| CLAY AIKEN:
Measure of a Man
It's hard to believe it has already been over six months since America sat with baited breath, waiting to hear who the next American Idol would be. Fans of the show flocked in droves to watch the finale. When the results were finally in Ruben 'The Velvet Teddy Bear' Studdard was crowned king crooner but not without a fair share of protests. A rumored to be small percentage separated the "winner" from the "loser," which left many irate Clay fans vowing the show was most certainly not over.
Fast forward a few months and it seems one can't go anywhere without seeing the red headed charmer, Clay Aiken. Mr. Studdard, meanwhile, is still waiting for his ship to come in while fans are still waiting for his upcoming record, Soulful. In the interim, Aiken has been holding court. From the cover of the Rolling Stone, to numerous promotional television appearances, diehard Aiken fans (better known as 'Clay mates') are getting their chance to gloat.
If the televised appearances and the glossy interviews are the key ingredients to success, Measure of a Man is most definitely the icing on the cake. The first single, the slightly up tempo torch song "Invisible," fits Aiken perfectly--making the likes of straight laced singers like Richard Marx turn at least a pale shade of green. A great opener, "Invisible" surprisingly stands alone, as none of the other tracks match the enthusiasm of the album's kickoff track.
This is not to say that Measure of a Man is a bad debut, to the contrary. In fact, the album scored the top spot the week it debuted and it is still going strong as a major chart contender. The main problem with this record is that its title is actually a bit haunting since the collection is not an accurate measure of Aiken's musical capabilities or live, 'bringing down the house' type riveting performances. Songs like "I Will Carry You," "I Survived You" and even the uplifting title track "Measure of a Man" are cleverly crafted, but also are nearly identical--each song rehashing the same sentiments along with nearly the same sentences.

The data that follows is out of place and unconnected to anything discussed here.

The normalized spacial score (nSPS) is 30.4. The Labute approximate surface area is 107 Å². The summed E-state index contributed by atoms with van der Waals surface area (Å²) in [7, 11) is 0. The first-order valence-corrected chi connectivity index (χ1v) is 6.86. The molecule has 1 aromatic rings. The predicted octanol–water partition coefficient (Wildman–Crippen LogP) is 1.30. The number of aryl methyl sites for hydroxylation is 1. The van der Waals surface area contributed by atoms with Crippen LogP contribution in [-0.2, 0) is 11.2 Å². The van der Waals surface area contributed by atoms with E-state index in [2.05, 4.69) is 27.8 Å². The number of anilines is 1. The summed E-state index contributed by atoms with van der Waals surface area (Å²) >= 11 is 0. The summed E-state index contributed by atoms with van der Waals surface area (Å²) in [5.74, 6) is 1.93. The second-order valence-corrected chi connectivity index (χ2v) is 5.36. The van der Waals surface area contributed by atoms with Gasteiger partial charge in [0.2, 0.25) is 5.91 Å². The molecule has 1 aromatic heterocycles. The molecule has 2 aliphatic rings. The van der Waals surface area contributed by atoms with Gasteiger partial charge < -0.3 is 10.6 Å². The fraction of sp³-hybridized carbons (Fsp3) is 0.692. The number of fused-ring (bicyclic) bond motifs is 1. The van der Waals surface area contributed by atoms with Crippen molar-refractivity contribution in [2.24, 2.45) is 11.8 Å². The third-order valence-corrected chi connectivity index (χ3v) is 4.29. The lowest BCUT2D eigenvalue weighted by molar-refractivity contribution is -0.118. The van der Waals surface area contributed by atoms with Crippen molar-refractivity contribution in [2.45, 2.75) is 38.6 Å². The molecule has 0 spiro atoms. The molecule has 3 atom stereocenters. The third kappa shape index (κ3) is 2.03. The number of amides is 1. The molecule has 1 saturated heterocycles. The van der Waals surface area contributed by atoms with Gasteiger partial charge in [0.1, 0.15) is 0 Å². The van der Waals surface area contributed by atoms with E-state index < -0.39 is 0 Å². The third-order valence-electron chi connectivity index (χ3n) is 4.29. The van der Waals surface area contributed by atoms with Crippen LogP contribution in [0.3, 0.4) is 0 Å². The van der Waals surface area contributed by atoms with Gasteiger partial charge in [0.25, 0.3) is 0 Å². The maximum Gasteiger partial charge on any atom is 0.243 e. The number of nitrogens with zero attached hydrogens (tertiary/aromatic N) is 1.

Absent from the collection is the spine tingling staying power of a "Bridge Over Troubled Water" or a fun upbeat vibe such as "Build Me Up Buttercup," neither of which are originals, but versions that somehow still managed to make us forget there were ever other singers behind the songs. The illuminating "This is the Night" also surfaces, a great, fitting tune that embodies the feeling the night Aiken won in the hearts of so many of his fans, despite what the numbers said.
Although the album scores low in terms of originality, Aiken remains rather unaffected and refreshing, and dare I say, downright likable. There's just something about Aiken's geek to chic demeanor that many Americans feel like they had a hand in making the man. And no matter how vanilla these songs are, Aiken still manages to inject life into them. It's just a shame that the slick producing team didn't take as much time with the music as they did with the management of a man who most definitively deserves his success, despite Measure of a Man, which, quite honestly, doesn't quite measure up.
|© 2003 Janet Branagan|
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